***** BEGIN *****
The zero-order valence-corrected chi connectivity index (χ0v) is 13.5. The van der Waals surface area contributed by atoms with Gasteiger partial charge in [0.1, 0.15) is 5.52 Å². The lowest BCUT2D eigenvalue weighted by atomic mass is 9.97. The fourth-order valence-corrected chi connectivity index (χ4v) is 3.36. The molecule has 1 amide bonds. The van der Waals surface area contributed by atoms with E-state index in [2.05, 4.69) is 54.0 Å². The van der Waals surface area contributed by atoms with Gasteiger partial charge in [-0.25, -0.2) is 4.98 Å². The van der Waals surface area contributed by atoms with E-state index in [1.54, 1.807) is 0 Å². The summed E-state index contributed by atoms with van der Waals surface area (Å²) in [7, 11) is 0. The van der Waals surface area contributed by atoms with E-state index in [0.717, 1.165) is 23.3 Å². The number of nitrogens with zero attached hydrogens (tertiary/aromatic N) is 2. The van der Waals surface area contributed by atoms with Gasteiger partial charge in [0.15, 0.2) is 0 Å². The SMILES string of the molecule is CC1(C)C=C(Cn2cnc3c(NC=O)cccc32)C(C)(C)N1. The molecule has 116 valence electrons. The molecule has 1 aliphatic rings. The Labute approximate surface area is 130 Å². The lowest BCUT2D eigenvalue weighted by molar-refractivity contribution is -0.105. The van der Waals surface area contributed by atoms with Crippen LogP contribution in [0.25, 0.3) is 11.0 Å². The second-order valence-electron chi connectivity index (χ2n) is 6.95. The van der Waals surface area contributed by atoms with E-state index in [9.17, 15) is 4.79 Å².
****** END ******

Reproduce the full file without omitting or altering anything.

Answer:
The zero-order valence-corrected chi connectivity index (χ0v) is 13.5. The van der Waals surface area contributed by atoms with Gasteiger partial charge in [0.1, 0.15) is 5.52 Å². The lowest BCUT2D eigenvalue weighted by atomic mass is 9.97. The fourth-order valence-corrected chi connectivity index (χ4v) is 3.36. The molecule has 1 amide bonds. The van der Waals surface area contributed by atoms with E-state index in [2.05, 4.69) is 54.0 Å². The van der Waals surface area contributed by atoms with Gasteiger partial charge in [-0.25, -0.2) is 4.98 Å². The van der Waals surface area contributed by atoms with E-state index in [1.54, 1.807) is 0 Å². The summed E-state index contributed by atoms with van der Waals surface area (Å²) in [7, 11) is 0. The van der Waals surface area contributed by atoms with E-state index in [0.717, 1.165) is 23.3 Å². The number of nitrogens with zero attached hydrogens (tertiary/aromatic N) is 2. The van der Waals surface area contributed by atoms with Gasteiger partial charge in [0.15, 0.2) is 0 Å². The SMILES string of the molecule is CC1(C)C=C(Cn2cnc3c(NC=O)cccc32)C(C)(C)N1. The molecule has 116 valence electrons. The molecule has 1 aliphatic rings. The Labute approximate surface area is 130 Å². The lowest BCUT2D eigenvalue weighted by molar-refractivity contribution is -0.105. The van der Waals surface area contributed by atoms with Crippen LogP contribution in [0.25, 0.3) is 11.0 Å². The second-order valence-electron chi connectivity index (χ2n) is 6.95. The van der Waals surface area contributed by atoms with E-state index in [9.17, 15) is 4.79 Å².